However, Pilzner said that there is an exception from the nondiscrimination rules for medical diagnostic procedures, including annual physical examinations. So, employers with new fully insured plans still will be able to offer nontaxable executive annual physicals.

Different Subsidy Levels, Supplemental Coverage

The nondiscrimination requirement also means that employers will be “much more limited in offering different coverage or different employer subsidies for different classes of employees,” noted Sheldon Blumling, an attorney in the Irvine, Calif., office of Fisher & Phillips. He said many employers currently offer one plan or subsidy level to management employees and a less generous plan or subsidy level to lower-level employees. “This type of practice could be severely limited or even prohibited altogether by the new nondiscrimination requirements, depending on the demographics of the employees,” he remarked.

Another common practice has been fully paid, fully insured supplemental coverage to executives when an employer sponsors a self-insured group health plan, Blumling added. “Once fully insured plans are subject to the same nondiscrimination requirements, this technique could become obsolete,” he commented.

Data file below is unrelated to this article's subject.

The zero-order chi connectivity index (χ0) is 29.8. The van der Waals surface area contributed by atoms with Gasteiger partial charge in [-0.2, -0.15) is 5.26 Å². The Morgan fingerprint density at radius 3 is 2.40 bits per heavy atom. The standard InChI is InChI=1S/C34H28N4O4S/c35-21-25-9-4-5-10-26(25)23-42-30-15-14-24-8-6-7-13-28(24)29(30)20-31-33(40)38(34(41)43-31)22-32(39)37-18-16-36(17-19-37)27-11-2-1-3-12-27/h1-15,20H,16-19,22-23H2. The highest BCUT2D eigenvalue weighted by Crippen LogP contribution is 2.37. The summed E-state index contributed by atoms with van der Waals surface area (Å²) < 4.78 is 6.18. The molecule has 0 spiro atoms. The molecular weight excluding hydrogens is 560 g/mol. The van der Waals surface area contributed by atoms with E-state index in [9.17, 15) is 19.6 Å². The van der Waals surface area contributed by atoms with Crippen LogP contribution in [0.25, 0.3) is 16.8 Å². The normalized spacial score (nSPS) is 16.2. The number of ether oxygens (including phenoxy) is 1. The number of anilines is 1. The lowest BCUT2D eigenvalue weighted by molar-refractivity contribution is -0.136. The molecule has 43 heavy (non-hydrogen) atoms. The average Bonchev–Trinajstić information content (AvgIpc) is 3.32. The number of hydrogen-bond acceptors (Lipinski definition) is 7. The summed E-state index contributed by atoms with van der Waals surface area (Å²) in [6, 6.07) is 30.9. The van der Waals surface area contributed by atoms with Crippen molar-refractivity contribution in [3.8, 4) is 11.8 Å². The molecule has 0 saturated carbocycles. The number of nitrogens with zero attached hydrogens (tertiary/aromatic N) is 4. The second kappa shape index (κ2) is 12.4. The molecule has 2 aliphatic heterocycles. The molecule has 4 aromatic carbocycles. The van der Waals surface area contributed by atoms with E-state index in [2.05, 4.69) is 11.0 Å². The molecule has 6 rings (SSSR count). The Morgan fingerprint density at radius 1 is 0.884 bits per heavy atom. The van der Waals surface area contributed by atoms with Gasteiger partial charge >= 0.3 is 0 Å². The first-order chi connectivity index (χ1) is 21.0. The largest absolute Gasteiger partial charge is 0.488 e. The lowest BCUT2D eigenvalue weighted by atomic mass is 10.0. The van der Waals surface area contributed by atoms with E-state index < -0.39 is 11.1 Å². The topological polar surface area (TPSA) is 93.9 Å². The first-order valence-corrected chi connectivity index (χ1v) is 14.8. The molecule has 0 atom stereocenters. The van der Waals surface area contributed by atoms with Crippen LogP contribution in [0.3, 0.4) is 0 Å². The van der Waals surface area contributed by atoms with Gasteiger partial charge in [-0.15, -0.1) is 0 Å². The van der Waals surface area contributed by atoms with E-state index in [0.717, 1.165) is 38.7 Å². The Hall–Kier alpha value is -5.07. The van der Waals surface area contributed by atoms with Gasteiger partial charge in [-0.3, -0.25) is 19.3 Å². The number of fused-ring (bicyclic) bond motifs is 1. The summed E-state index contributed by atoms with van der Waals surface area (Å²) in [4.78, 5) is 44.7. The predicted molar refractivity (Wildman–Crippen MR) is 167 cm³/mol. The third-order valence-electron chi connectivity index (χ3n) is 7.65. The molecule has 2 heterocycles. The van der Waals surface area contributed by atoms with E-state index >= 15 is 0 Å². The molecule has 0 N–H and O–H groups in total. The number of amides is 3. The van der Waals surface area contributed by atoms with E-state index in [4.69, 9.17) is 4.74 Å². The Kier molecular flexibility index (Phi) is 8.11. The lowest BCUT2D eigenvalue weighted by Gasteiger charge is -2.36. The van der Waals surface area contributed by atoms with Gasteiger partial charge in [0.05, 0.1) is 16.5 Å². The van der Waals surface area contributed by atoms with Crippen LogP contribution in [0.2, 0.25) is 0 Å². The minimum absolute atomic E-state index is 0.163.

Some Discrimination Still Allowed

The nondiscrimination requirement actually does not mean that employers cannot discriminate at all. Instead, “the extent of discrimination can’t exceed rules similar to the rules applicable to retirement plans,” David Weiner, an attorney with Seyfarth Shaw in Chicago, said. “So an insured plan can exclude some non-high-paids, depending on how many high-paids are excluded, and based on whether there are valid business criteria defining who is covered and who is not.” He added that there are rules allowing short-term and seasonal workers to be excluded.

Weiner cautioned that the rules apply “on a controlled group basis, so you have to look across all related businesses.” And he noted that for small companies, the nondiscrimination requirement “could require them to cover more low-paid employees in their plan, even though it’s not executive-only.”

Compensation Implications

Because executives at some companies are likely to be impacted by the nondiscrimination requirement, Ilyse Schuman, an attorney with Littler Mendelson in Washington, D.C., pointed out that the requirement could affect the way businesses compensate their executives significantly. Because certain special group health care benefits for executives no longer will be available in new fully funded plans, she said, some businesses might increase executives’ base compensation if they do not have grandfathered plans.

The nondiscrimination requirement is “very much an issue” for many of her clients, Schuman remarked, noting that it has resulted in “a lot of focus on grandfathering” and what exactly might trigger the loss of a plan’s grandfathered status. She said employers are waiting for guidance from the U.S. Department of Health and Human Services on what changes do or do not jeopardize a plan’s grandfathered status.

Allen Smith, J.D., is SHRM’s manager of workplace law content.